PostPosted: Fri 14 Feb, 2014 6:21 pm    Post subject:         Reply with quote

Mark Moore wrote:
If there's any tiny visible gap, poke a little shard of tanned leather in it with a pin or other small pointy thing, and put a single drop of Super Glue on it. Super Glue has a reaction with tanning chemicals in the leather, gets hot, then gets hard as hell. If you put enough of it on a larger piece of leather, it will literally start to smoke. Don't breath that stuff....it's baaaad. McM


Thanks, I believe that would work on one of the swords, I'm going to try that.
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David Lewis Smith




Location: NC
Joined: 26 Aug 2003
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PostPosted: Sat 15 Feb, 2014 4:31 am    Post subject:         Reply with quote

Wedges as suggested are a good patch, my concern is a defect in materials mostly along the lines of 'shrinkage'

where do you live and is it very dry there?

the other thing one might try is tapping the pommel down and than repeaning to take up any slack

I find it odd that two swords guard moves side to side. I have well over 120 to 130 swords and have never had that happen.

David L Smith
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Josh Wilson




Location: WV
Joined: 01 Nov 2010
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PostPosted: Sat 15 Feb, 2014 9:53 am    Post subject:         Reply with quote

I have taken linen thread, like you find in the craft isle at walmart, and wrapped between the handle and the quillons and worked it in with an awl until they tighten up.
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Mark Moore




Location: East backwoods-assed Texas
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PostPosted: Sat 15 Feb, 2014 10:06 am    Post subject:         Reply with quote

For up-and-down looseness, either a few hammer taps on the pommel (assuming it's peened), or some tightly wrapped fishing line onto the tang between the grip and guard has worked for me in the past, also. Or between the grip and pommel...wherever there is a small gap. I've seen that this is a common problem on a lot of Cold Steel swords, and due to shrinkage of the wood in the grip. Hope I've helped someone. Cheers......McM
''Life is like a box of chocolates...'' --- F. Gump
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Nathan Robinson
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PostPosted: Sat 15 Feb, 2014 1:03 pm    Post subject:         Reply with quote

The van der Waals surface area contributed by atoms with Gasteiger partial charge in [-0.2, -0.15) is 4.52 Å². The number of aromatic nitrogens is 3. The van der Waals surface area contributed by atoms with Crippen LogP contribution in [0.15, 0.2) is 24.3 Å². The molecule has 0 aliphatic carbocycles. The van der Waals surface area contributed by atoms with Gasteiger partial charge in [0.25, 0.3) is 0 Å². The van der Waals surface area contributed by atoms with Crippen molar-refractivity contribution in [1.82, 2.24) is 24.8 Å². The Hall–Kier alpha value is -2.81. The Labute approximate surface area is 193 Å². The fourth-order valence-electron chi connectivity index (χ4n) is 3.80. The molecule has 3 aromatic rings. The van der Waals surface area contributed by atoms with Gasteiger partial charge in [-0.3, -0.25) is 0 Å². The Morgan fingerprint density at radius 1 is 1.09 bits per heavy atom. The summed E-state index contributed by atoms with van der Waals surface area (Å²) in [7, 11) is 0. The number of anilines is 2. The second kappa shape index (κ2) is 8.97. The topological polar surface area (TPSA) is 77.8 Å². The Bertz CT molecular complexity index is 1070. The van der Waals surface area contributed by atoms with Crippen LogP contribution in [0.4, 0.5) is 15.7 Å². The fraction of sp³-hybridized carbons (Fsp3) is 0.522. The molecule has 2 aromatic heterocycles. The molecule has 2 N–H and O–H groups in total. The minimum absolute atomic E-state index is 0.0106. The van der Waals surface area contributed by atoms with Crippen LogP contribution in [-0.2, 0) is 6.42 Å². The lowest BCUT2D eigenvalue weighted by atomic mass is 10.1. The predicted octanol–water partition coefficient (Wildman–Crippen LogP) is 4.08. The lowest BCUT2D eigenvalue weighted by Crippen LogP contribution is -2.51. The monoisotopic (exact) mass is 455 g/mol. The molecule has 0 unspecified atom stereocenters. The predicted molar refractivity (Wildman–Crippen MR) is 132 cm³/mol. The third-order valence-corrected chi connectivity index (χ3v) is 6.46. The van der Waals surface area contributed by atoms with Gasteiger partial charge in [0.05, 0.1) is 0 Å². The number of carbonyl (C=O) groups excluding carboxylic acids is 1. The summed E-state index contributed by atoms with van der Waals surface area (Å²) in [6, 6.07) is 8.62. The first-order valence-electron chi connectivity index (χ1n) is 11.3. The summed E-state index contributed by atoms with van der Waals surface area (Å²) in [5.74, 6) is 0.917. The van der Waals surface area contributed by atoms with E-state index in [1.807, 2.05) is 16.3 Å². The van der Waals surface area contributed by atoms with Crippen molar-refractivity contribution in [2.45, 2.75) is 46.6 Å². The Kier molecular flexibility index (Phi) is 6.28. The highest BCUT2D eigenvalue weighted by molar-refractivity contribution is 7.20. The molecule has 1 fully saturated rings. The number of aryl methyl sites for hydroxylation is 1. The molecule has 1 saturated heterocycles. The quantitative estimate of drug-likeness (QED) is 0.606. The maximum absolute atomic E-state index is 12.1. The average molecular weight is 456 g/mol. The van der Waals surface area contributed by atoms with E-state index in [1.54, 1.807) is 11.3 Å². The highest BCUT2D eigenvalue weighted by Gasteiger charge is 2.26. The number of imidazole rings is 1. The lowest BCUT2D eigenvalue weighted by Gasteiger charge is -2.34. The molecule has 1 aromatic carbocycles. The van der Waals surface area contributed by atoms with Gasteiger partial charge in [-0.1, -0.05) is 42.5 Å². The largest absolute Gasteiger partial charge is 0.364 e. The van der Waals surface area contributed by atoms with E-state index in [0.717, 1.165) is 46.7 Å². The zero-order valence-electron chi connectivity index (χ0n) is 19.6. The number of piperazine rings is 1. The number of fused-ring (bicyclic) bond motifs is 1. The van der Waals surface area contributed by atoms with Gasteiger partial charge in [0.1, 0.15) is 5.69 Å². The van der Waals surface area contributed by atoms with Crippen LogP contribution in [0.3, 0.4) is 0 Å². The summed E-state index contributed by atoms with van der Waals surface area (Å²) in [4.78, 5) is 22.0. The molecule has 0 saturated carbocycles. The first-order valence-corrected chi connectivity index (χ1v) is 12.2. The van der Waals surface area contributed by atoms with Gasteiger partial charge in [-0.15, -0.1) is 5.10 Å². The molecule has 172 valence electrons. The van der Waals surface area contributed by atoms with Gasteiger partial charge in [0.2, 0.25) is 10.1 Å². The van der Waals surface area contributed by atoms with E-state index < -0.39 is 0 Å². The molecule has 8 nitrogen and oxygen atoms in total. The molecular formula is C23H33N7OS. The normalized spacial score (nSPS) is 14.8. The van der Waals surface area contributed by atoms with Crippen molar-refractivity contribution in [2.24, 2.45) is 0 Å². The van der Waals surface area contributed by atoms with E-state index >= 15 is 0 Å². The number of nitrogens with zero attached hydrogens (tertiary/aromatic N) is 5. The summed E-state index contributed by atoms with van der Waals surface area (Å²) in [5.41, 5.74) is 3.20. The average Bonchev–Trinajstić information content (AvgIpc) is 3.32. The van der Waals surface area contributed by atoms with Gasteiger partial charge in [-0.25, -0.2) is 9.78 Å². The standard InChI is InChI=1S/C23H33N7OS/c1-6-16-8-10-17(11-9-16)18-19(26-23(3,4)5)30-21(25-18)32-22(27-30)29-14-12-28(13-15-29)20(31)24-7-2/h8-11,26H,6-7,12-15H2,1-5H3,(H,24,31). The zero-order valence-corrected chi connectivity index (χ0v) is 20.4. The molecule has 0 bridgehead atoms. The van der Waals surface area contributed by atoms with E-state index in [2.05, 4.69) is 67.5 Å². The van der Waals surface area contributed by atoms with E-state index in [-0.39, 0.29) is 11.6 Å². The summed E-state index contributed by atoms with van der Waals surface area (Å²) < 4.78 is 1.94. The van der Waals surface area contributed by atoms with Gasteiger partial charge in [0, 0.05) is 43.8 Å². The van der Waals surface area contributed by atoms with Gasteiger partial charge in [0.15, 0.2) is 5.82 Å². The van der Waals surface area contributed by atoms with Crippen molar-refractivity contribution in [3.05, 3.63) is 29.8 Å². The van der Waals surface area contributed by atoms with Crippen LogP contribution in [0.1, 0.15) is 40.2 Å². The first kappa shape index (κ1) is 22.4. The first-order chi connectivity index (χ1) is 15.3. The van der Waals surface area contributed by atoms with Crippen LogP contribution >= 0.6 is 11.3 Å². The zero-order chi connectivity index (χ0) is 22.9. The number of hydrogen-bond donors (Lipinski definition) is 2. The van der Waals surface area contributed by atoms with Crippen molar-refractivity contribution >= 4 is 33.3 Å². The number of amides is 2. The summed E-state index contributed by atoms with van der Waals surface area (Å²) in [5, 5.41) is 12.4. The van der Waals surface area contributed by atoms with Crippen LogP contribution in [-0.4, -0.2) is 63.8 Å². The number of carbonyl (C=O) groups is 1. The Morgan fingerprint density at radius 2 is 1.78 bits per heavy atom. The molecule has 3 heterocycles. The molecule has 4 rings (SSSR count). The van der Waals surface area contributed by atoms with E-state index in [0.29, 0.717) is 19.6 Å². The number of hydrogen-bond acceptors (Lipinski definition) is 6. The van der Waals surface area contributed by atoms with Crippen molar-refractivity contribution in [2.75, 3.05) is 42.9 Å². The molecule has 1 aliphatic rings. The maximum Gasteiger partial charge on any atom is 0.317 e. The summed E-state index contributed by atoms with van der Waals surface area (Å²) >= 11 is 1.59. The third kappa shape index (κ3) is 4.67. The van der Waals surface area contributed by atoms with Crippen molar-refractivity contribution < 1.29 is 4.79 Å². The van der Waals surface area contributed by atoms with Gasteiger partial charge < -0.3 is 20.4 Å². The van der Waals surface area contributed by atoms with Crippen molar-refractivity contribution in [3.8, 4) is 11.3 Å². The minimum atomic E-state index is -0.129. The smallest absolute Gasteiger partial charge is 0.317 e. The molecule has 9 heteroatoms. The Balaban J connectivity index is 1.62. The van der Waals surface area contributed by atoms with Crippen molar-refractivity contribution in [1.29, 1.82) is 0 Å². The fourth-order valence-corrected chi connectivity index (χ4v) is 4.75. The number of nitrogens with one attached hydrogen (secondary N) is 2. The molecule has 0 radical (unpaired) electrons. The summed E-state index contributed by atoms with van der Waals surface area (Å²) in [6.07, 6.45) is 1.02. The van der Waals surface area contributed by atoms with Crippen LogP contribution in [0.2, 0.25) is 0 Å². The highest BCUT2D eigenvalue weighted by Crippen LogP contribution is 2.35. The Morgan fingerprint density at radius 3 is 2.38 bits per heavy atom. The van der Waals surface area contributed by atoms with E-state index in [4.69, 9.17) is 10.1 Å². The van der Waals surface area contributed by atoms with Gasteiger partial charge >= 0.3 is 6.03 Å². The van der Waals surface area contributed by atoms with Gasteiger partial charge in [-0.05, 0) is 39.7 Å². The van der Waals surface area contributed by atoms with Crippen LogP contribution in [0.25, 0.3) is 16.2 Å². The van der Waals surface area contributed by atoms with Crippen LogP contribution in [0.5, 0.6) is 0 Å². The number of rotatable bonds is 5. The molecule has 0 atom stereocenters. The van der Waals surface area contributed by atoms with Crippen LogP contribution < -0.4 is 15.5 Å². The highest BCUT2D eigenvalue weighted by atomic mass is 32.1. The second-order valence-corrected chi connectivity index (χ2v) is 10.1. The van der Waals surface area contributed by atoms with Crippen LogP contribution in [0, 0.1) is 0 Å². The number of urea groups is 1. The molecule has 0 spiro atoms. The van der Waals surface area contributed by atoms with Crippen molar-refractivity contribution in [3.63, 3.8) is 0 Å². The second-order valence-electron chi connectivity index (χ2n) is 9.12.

Christopher B Lellis wrote:
I don't know how to put photos on here, I've tried before with no success and I'm not about to mess with that again.


It isn't difficult at all. You can do it. Read our Attachment Guide.

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Daniel Wallace




Location: Pennsylvania USA
Joined: 07 Aug 2011

Posts: 580

PostPosted: Sat 15 Feb, 2014 2:31 pm    Post subject:         Reply with quote

David Lewis Smith wrote:
Wedges as suggested are a good patch, my concern is a defect in materials mostly along the lines of 'shrinkage'


this is also something I'd look at, recently I noticed the pummel on my GBS has been able to twist if I torque it with my hand. normally in hot months it won't do this at all.
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Edward Lee




Location: New York
Joined: 05 Jul 2013

Posts: 313

PostPosted: Sat 15 Feb, 2014 2:39 pm    Post subject:         Reply with quote

Aren't those two swords peened? My del tin sword goes loose from time to time I just smack the peen with a ball peen hammer and it usually works. I have another sword made by hanwei, the guard became loose and no matter how hard to tried to peen it, I just couldn't get it fixed. The problem was the glued grip, and the del tin sword was not glued. I believe this is the difference. I'm not sure how A&A/Albion does it though.
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James Arlen Gillaspie
Industry Professional



Location: upstate NY
Joined: 10 Nov 2005

Posts: 527

PostPosted: Sat 15 Feb, 2014 6:23 pm    Post subject:         Reply with quote

I have handled a fair number of very old swords, mostly 16th century, and I have never found any evidence that they cared about the 'problem', any more than they cared about symmetry. WTF?! Oakshot's account of finding some shims in one of his is the only account I have read of such a thing. I suppose they might have used resin, which has since dropped out, but I have yet to find any traces.
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David Cooper




Location: UK
Joined: 27 Apr 2008
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PostPosted: Sun 16 Feb, 2014 12:05 am    Post subject:         Reply with quote

You might like to try dental floss wound into the gap. If you smear a little Gorilla Glue on part of the thread as you wind it in everything ends up rock solid.
The journey not the destination
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Ralph Grinly





Joined: 19 Jan 2011

Posts: 321

PostPosted: Sun 16 Feb, 2014 12:30 pm    Post subject:         Reply with quote

If the quillons are only *slighty* wriggly ..you could try a few centre-punch marks either side of the slot, close to the edge. This could expand the metal into the gap, just enough to cure the wiggle. Simple, easy..no need to fiddle with shims/glue, etc. Of course .. this will only work if the looseness is from side to side, not up and down.